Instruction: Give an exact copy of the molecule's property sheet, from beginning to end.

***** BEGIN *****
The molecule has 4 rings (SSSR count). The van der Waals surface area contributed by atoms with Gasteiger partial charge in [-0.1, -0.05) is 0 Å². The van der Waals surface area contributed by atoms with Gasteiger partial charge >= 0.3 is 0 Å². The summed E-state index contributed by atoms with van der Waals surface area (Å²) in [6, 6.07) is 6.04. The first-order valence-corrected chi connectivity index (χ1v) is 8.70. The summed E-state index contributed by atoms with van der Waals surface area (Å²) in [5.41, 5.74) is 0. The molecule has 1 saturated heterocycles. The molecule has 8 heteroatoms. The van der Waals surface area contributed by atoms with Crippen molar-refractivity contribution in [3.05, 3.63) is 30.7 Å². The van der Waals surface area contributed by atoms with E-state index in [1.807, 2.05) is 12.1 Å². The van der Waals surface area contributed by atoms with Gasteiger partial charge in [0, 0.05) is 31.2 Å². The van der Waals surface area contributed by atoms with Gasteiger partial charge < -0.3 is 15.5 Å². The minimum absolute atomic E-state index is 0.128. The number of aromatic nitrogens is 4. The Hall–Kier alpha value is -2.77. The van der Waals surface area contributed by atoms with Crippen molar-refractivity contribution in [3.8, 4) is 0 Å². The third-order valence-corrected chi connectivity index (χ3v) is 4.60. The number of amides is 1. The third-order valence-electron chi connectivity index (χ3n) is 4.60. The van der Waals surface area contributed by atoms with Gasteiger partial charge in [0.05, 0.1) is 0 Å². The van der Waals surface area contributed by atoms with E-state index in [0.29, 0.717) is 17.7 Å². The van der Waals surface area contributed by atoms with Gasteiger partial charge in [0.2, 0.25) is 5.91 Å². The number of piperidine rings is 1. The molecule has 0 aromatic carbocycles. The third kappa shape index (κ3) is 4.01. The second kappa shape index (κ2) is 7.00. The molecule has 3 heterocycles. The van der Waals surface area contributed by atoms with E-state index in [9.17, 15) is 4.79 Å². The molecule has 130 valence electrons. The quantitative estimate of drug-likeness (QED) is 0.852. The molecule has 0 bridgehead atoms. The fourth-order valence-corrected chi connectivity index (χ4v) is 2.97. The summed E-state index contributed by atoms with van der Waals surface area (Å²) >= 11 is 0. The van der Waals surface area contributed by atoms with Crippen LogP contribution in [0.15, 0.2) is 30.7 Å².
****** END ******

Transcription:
The molecule has 4 rings (SSSR count). The van der Waals surface area contributed by atoms with Gasteiger partial charge in [-0.1, -0.05) is 0 Å². The van der Waals surface area contributed by atoms with Gasteiger partial charge >= 0.3 is 0 Å². The summed E-state index contributed by atoms with van der Waals surface area (Å²) in [6, 6.07) is 6.04. The first-order valence-corrected chi connectivity index (χ1v) is 8.70. The summed E-state index contributed by atoms with van der Waals surface area (Å²) in [5.41, 5.74) is 0. The molecule has 1 saturated heterocycles. The molecule has 8 heteroatoms. The van der Waals surface area contributed by atoms with Crippen molar-refractivity contribution in [3.05, 3.63) is 30.7 Å². The van der Waals surface area contributed by atoms with E-state index in [1.807, 2.05) is 12.1 Å². The van der Waals surface area contributed by atoms with Gasteiger partial charge in [0, 0.05) is 31.2 Å². The van der Waals surface area contributed by atoms with Gasteiger partial charge < -0.3 is 15.5 Å². The minimum absolute atomic E-state index is 0.128. The number of aromatic nitrogens is 4. The Hall–Kier alpha value is -2.77. The van der Waals surface area contributed by atoms with Crippen molar-refractivity contribution in [3.8, 4) is 0 Å². The third-order valence-corrected chi connectivity index (χ3v) is 4.60. The number of amides is 1. The third-order valence-electron chi connectivity index (χ3n) is 4.60. The van der Waals surface area contributed by atoms with Gasteiger partial charge in [0.05, 0.1) is 0 Å². The van der Waals surface area contributed by atoms with E-state index in [0.29, 0.717) is 17.7 Å². The van der Waals surface area contributed by atoms with Gasteiger partial charge in [0.2, 0.25) is 5.91 Å². The number of piperidine rings is 1. The molecule has 0 aromatic carbocycles. The third kappa shape index (κ3) is 4.01. The second kappa shape index (κ2) is 7.00. The molecule has 3 heterocycles. The van der Waals surface area contributed by atoms with E-state index in [9.17, 15) is 4.79 Å². The molecule has 130 valence electrons. The quantitative estimate of drug-likeness (QED) is 0.852. The molecule has 0 bridgehead atoms. The fourth-order valence-corrected chi connectivity index (χ4v) is 2.97. The summed E-state index contributed by atoms with van der Waals surface area (Å²) >= 11 is 0. The van der Waals surface area contributed by atoms with Crippen LogP contribution in [0.15, 0.2) is 30.7 Å².